A weekly game night hosted by couple Max and Annie (Jason Bateman and Rachel McAdams) is taken over by Max's brother Brooks (Kyle Chandler) who arrives in town and decides to kick things up a notch with an elaborate kidnapping game. However, things aren't quite as they seem and it proves to be a game night no one will be forgetting anytime soon.
There's a general theme in many American comedies of recent years of over-thirties struggling to settle down and accept that their lives are actually fairly ordinary after all. We're imagining the word 'relatable' is used a lot in the studio pitch. Usually it takes them on some screwball turbulent journey to get them to the necessary emotional maturity they need, be it a best friend getting married, a frat house moving in next door or a case of mistaken identity on a date.
The formula can be used badly but generally serves its purpose of entertaining folks with a couple of hours of fairly average cinema. Such is the case with Game Night but thankfully writer Mark Perez and directors John Francis Daley and Jonathan Goldstein (Horrible Bosses, Spider-Man: Homecoming) are dab hands with comedy and do enough to make you forget that yes, you've seen this before, but you're having enough fun to not really care.
Coming in at 100 minutes, no time is wasted in getting the story underway and a quick romantic montage at the start informs us that our protagonists Rachel McAdams and Jason Bateman are like that competitive couple in your group who you can't stand or well, have a game night with.
There's no surprises from Bateman or McAdams, we have seen them do comedy before and they clock in the standard performance you would expect from them both. That is not meant as a negative but just that you'll get what you hoped for if you're a fan of either. They are heavily propped up by their supporting cast, one of which includes our own Sharon Horgan, giving us Irish an representative that couldn't be further from the butt of the jokes with Horgan making the most of her time on screen delivering her wry one-liners as only she can.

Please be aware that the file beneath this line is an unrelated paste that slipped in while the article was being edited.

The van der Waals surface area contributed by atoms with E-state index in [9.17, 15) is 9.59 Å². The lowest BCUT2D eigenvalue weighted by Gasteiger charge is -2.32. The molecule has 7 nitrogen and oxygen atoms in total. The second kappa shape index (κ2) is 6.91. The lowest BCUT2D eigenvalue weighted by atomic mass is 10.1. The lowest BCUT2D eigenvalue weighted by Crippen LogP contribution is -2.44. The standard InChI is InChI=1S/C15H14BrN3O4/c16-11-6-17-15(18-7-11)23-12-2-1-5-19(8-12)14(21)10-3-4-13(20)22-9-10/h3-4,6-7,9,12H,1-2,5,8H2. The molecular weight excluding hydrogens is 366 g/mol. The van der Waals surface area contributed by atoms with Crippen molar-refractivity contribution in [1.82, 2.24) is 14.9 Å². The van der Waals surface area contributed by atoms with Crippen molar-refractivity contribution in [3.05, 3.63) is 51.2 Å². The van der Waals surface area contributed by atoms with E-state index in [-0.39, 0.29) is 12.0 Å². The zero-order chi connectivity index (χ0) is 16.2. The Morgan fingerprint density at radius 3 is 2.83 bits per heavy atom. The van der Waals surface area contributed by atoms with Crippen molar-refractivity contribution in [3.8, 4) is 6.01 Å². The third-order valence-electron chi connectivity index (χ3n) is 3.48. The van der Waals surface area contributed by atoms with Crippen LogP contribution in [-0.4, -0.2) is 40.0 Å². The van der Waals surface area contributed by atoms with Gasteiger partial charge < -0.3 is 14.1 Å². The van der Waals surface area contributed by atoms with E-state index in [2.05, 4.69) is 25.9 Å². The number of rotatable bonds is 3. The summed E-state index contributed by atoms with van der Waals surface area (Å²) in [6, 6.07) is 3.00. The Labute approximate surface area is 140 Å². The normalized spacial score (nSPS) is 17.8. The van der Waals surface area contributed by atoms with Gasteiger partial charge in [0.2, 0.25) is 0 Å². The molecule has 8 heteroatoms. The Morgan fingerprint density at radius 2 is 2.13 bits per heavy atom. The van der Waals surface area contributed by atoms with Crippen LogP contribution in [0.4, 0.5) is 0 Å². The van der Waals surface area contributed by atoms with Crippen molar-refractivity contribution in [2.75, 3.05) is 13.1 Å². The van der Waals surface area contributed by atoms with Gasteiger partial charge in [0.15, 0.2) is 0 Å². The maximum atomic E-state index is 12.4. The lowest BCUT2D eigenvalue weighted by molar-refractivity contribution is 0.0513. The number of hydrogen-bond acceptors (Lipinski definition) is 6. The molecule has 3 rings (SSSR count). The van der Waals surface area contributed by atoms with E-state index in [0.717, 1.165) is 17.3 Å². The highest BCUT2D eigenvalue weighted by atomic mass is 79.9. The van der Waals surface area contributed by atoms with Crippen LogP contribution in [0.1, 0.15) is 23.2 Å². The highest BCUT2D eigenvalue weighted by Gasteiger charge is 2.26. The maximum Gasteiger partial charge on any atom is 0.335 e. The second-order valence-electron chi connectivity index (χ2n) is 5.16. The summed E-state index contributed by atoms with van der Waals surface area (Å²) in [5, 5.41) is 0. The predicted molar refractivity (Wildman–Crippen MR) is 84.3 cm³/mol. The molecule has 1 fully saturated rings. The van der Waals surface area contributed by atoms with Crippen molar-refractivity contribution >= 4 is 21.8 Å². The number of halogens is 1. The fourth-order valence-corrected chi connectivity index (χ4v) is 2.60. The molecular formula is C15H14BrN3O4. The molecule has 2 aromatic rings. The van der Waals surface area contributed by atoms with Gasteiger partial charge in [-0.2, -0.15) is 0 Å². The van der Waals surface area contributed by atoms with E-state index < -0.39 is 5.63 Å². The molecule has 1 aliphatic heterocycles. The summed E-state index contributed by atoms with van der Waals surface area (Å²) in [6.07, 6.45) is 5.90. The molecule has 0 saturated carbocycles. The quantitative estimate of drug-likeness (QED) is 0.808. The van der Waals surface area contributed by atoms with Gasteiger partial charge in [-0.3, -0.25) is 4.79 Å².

Her partner-in-crime is Ryan (Billy Magnussen) who is that idiotic yet lovable friend who only dates Instagram models and brings Sarah (Horgan) along as a date to prove that he's not that idiotic yet lovable friend who only dates Instagram models. We don't really get much more depth from him beyond that but there's no need for that as Magnussen masters the role as the hapless fool all too well.
Kyle Chandler, New Girl's Lamorne Morris and Kylie Bunburry make up the rest of the cast but it's Jesse Plemons that steals the show in his role as the eccentric police officer neighbour Gary. His flat delivery and subtle comedy presence prove that Plemons is one of the most versatile actors out there at the moment and while he steals every scene he isn't over-used.
Some jokes definitely do fall flat and Horgan is a card we would liked to have seen played more, but this crazy night of shenanigans escalates at just the right pace with a tight script that delivers enough laugh out loud moments to make this game night one you'll be glad you took part in.